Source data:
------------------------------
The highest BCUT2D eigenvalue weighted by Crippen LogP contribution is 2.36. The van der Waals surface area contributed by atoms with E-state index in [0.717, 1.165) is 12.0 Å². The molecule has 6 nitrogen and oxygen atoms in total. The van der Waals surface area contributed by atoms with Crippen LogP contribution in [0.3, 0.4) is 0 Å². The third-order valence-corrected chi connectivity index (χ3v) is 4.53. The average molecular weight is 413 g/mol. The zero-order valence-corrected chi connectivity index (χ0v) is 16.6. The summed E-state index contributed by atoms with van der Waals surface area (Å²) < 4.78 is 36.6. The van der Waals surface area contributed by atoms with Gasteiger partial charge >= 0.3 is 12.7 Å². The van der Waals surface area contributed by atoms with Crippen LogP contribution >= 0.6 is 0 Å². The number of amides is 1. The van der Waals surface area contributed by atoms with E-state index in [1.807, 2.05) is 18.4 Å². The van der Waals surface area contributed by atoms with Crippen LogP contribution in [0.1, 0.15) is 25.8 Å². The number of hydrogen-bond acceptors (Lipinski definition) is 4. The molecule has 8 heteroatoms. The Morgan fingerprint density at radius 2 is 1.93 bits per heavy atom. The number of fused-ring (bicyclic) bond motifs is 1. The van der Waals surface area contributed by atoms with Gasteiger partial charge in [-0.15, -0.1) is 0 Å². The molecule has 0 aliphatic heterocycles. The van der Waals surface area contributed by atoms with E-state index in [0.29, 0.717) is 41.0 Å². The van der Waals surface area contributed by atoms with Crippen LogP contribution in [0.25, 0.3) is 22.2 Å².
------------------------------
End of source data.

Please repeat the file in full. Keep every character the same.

The highest BCUT2D eigenvalue weighted by Crippen LogP contribution is 2.36. The van der Waals surface area contributed by atoms with E-state index in [0.717, 1.165) is 12.0 Å². The molecule has 6 nitrogen and oxygen atoms in total. The van der Waals surface area contributed by atoms with Crippen LogP contribution in [0.3, 0.4) is 0 Å². The third-order valence-corrected chi connectivity index (χ3v) is 4.53. The average molecular weight is 413 g/mol. The zero-order valence-corrected chi connectivity index (χ0v) is 16.6. The summed E-state index contributed by atoms with van der Waals surface area (Å²) < 4.78 is 36.6. The van der Waals surface area contributed by atoms with Gasteiger partial charge >= 0.3 is 12.7 Å². The van der Waals surface area contributed by atoms with Crippen LogP contribution >= 0.6 is 0 Å². The number of amides is 1. The van der Waals surface area contributed by atoms with E-state index in [1.807, 2.05) is 18.4 Å². The van der Waals surface area contributed by atoms with Crippen LogP contribution in [0.1, 0.15) is 25.8 Å². The number of hydrogen-bond acceptors (Lipinski definition) is 4. The molecule has 8 heteroatoms. The Morgan fingerprint density at radius 2 is 1.93 bits per heavy atom. The number of fused-ring (bicyclic) bond motifs is 1. The van der Waals surface area contributed by atoms with Gasteiger partial charge in [-0.15, -0.1) is 0 Å². The molecule has 0 aliphatic heterocycles. The van der Waals surface area contributed by atoms with E-state index in [0.29, 0.717) is 41.0 Å². The van der Waals surface area contributed by atoms with Crippen LogP contribution in [0.25, 0.3) is 22.2 Å².